The CAO Nicaragua Tipitapa issues a creamy-nutty smoke with a well-balanced mix of cashew and nutmeg, plus sweet and peppery spices. Click to see what else you’ll find in our review.
Cigar Finish: The Untold Story
Next comes the ritual of lighting the cigar. Each of us has our own method; some light quickly by puffing with a lit match, while others deliberately torch the foot before placing the cigar in his/her mouth. Some of us have a favorite lighter and others prefer matches. Either way, the act of lighting is an important part of enjoying a cigar and is personal to every cigar smoker.
The act of smoking the cigar is also very personal with each of us having our own preferred method. Again, some consume quickly while others smoke more slowly, savoring every nuance of flavor. How much of the cigar we smoke is also a matter of preference. Some smoke it down until there is barely enough cigar to hold while others smoke only the first half. Regardless of how we smoke a cigar, the level of enjoyment is equal among all smokers. We all love our cigars.
What we remember…
In a term borrowed from wine connoisseurs, the “finish” refers to the flavors imparted on the palate after each puff (or sip), and it tells us a lot about the cigar we just smoked. But to me, the flavors that remain after the cigar is completely consumed are even more telling, and where the finish is most obvious. As a newbie, when we first start smoking cigars the finish seems very strong. Our palates are not yet familiar with the flavors that cigar smoking imprints on our taste buds, making them hyper sensitive. However, the more cigars we smoke the more we become inured to this lingering flavor. Once we become familiar with cigar smoking, the finish becomes a natural extension of the cigar itself; i.e. we don’t differentiate between the cigar flavor and its finish. That is, until we hit a bad cigar. Then suddenly we are acutely aware of the sour, unpleasant, and dirty taste residing in our mouths. Sometimes a cigar will taste okay while smoking, but as it progresses, the sour finish will start to emerge.
Fortunately, today we cigar smokers are blessed with an abundance of great cigars. The industry has progressed to the point where an informed cigar smoker can go years without ever tasting a bad cigar. But when we do, either by having been given one or by taking a chance on an unknown brand, the impact of a bad finish is enough to ruin your whole day. Again, it’s not so much the cigar itself, but that nasty finish lingering on our palate, reminding us of the awful cigar we just snuffed out. Sometimes it can turn us off to smoking cigars altogether. Luckily this feeling lasts only a couple of days, but it’s a very bad feeling. When something we love turns against us, it’s almost an act of betrayal. It’s enough to make us angry with the offending cigar maker. I mean, how can a cigar company put out such a terrible product? Do they not know that their cigar tastes like sour dirt and burnt coffee? It’s a big mystery to me.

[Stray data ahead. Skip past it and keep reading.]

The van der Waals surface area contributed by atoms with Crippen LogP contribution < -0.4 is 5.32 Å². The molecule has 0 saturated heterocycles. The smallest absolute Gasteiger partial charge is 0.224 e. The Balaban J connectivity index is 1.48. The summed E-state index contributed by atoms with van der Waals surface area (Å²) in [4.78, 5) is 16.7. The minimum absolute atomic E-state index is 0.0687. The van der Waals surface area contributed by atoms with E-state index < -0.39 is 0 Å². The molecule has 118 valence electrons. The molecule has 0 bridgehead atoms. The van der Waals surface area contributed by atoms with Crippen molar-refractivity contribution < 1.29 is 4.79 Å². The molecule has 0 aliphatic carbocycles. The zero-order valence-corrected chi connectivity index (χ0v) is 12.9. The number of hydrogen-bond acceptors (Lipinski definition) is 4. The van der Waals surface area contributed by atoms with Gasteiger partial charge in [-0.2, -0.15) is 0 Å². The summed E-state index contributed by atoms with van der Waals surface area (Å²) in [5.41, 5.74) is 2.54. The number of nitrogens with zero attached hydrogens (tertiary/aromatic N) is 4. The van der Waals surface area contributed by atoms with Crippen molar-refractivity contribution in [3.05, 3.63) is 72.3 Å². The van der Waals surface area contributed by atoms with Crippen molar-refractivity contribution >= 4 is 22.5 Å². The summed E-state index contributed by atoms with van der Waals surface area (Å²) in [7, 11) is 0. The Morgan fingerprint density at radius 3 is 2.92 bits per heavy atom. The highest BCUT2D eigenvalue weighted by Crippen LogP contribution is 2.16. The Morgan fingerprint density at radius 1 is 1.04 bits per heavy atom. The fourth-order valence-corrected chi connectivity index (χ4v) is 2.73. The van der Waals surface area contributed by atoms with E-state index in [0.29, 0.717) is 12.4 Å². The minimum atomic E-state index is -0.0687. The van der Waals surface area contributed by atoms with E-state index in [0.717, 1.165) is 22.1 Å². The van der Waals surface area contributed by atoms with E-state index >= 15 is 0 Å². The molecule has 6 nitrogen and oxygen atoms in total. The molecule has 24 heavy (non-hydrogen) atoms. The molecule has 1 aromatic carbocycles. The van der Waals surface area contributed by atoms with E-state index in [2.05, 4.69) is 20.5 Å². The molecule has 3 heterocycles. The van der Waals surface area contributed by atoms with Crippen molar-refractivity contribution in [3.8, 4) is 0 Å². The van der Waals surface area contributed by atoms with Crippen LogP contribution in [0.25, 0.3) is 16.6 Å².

Sidebar: I recently met someone who said he quit smoking cigars because of the nasty taste they left in his mouth. I suggested he may have been smoking inferior cigars. He rebuffed this by saying he only smoked Cuban cigars and then bragged about the great deal he had gotten on Cohibas while in Spain. He was proud to have purchased them for only $5 per stick. I rest my case.
In our discussions and reviews of cigars, little is mentioned about the finish. Yet this is the taste that stays with us long after the cigar is extinguished. Some exceptional cigars will leave a wonderful savory finish, reminding us of its quality. Others may have a finish that goes unnoticed, like the perfect soundtrack to a good movie. Either way, it is an underrated indicator of the quality of a cigar. It is time to give the finish its rightful recognition; to bring it to the forefront of our cigar discussions. After all, it is the finish that tells us how a cigar tastes, and how we remember cigars is largely due to this overlooked element of cigar flavor.
This article originally appeared on February 19. 2011, and has been reposted by permission of the author. Copyright © 2011 | Robustojoe: Online Cigar Magazine. All rights reserved.